Global warming is dictator’s legacy

Global warming is dictator’s legacy 

3September 2005

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A bungled attempt to turn swaths of Indonesian peat swamps into rice plantations threatens to increase global warming on a massive scale, a scientist said yesterday.

Susan Page, a geography researcher at the University of Leicester, said annual fires provoked by peatland drainage on the island of Borneo were releasing enough carbon dioxide to swamp worldwide reductions in greenhouse gas emissions agreed under the Kyoto protocol.

She called for international action to reflood the peat swamps in Central Kalimantan province, which were drained by the dictator General Suharto in the mid 1990s and now catch fire each dry season.

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Fires in the region in 1997 released up to 2.7bn tons of carbon dioxide, the largest single release since records began in 1957, and equivalent of up to 40% of annual global emissions from burning fossil fuels, Dr Page told the Royal Geographical Society’s meeting in London.

She said: “Tropical peatlands are vast stores of carbon that have accumulated over thousands of years. In a matter of months, peatland fires can liberate 1,000-2,000 years’ worth of carbon.

“The situation can only get worse. We need to stop the fires, and the best way is to re-wet the landscape.”

At the current rate of burning, the peat swamp’s entire carbon stocks, built up over 27,000 years from forest litter too wet to rot, will be released into the atmosphere by 2040.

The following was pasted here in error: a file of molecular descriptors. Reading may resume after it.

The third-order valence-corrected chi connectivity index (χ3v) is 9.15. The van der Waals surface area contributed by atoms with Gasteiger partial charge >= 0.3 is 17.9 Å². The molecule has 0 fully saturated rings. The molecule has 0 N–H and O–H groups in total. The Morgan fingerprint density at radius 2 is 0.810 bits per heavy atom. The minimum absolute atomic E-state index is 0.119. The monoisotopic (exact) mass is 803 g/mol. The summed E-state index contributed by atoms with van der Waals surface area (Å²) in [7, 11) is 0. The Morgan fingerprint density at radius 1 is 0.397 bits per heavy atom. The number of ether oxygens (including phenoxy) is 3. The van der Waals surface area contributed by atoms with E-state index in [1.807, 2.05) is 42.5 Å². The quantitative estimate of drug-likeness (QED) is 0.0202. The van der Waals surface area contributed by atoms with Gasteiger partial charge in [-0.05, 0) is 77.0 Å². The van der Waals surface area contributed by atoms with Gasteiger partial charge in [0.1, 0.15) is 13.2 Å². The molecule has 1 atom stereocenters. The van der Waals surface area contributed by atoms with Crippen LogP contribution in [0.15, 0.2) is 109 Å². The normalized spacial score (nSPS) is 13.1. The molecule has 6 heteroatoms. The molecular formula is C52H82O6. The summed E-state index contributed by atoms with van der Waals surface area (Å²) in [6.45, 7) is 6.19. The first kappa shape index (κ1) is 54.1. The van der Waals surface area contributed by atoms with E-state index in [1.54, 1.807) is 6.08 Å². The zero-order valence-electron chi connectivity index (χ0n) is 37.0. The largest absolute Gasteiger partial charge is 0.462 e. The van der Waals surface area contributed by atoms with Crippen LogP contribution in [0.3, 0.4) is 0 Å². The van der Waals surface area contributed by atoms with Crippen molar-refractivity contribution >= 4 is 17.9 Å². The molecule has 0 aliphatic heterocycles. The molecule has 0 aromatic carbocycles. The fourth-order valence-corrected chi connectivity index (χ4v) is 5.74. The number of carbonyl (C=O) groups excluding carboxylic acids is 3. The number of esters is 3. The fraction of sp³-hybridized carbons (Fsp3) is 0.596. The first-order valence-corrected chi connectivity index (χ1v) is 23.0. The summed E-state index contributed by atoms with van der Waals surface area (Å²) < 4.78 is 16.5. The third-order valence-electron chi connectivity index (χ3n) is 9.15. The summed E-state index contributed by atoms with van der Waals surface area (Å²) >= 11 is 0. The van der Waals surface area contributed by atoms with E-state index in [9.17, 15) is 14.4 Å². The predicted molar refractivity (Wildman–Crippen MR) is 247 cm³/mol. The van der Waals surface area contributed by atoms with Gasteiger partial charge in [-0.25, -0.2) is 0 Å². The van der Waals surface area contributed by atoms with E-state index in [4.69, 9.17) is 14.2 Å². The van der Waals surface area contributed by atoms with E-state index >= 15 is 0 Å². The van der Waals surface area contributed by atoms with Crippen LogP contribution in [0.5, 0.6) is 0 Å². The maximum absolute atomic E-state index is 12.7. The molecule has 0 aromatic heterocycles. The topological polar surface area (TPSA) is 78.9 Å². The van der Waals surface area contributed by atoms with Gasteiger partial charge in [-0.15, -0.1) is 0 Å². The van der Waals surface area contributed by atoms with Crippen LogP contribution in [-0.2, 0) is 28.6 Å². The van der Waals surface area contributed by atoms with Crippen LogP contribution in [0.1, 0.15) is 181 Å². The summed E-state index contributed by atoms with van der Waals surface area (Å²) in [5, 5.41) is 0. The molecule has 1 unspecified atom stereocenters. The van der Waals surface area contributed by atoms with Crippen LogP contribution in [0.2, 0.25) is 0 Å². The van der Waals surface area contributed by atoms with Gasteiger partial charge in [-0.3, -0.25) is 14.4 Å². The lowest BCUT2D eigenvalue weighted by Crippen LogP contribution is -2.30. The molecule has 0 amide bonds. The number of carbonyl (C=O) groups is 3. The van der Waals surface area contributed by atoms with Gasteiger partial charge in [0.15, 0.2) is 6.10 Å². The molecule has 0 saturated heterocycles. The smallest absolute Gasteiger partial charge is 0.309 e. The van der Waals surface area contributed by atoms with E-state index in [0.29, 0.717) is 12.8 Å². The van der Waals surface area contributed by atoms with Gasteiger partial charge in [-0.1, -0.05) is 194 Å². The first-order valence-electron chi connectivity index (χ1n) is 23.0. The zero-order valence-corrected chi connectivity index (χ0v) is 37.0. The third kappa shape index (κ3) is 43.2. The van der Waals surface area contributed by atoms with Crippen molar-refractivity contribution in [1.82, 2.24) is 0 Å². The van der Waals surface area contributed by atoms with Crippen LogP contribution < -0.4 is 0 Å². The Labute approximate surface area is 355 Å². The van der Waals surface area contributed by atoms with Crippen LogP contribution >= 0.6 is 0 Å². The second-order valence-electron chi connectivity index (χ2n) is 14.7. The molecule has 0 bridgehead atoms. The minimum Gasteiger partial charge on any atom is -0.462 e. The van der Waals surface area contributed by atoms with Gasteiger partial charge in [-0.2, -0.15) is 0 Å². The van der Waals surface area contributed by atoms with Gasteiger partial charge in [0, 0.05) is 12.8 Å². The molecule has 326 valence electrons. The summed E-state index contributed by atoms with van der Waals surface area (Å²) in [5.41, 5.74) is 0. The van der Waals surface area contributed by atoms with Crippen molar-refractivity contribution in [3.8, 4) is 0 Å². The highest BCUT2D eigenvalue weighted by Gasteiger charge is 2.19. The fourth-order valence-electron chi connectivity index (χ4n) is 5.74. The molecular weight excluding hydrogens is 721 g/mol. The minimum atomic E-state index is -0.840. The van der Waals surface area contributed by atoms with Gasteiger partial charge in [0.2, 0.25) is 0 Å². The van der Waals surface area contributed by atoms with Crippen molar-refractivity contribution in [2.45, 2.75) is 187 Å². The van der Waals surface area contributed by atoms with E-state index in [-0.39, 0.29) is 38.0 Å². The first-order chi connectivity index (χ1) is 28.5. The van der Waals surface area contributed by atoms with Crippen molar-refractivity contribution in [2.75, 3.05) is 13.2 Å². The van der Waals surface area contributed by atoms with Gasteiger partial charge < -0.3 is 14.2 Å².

Dr Page said the environmental problems caused by the massive smoke clouds each year had got international attention, but the scale of the carbon emissions had not.

Many of the fires are started deliberately by locals to clear land for agriculture, but they spread rapidly out of control.

The swamp drainage also threatens the survival of Borneo’s estimated 7,000 orangutans, the largest single population in the world.

Suharto’s project, called Mega Rice, was to convert more than a million hectares of peat swamp into rice fields.

Barely a grain was ever produced. The uneven ground made irrigation impossible and the soil proved too acidic, as the few local experts willing to speak out against Suharto’s plan had predicted.

Dr Page said: “People just don’t understand peatlands and don’t understand wetlands, as we’ve seen with the situation in New Orleans. People have a misguided impression of our abilities to manipulate natural ecosystems.”


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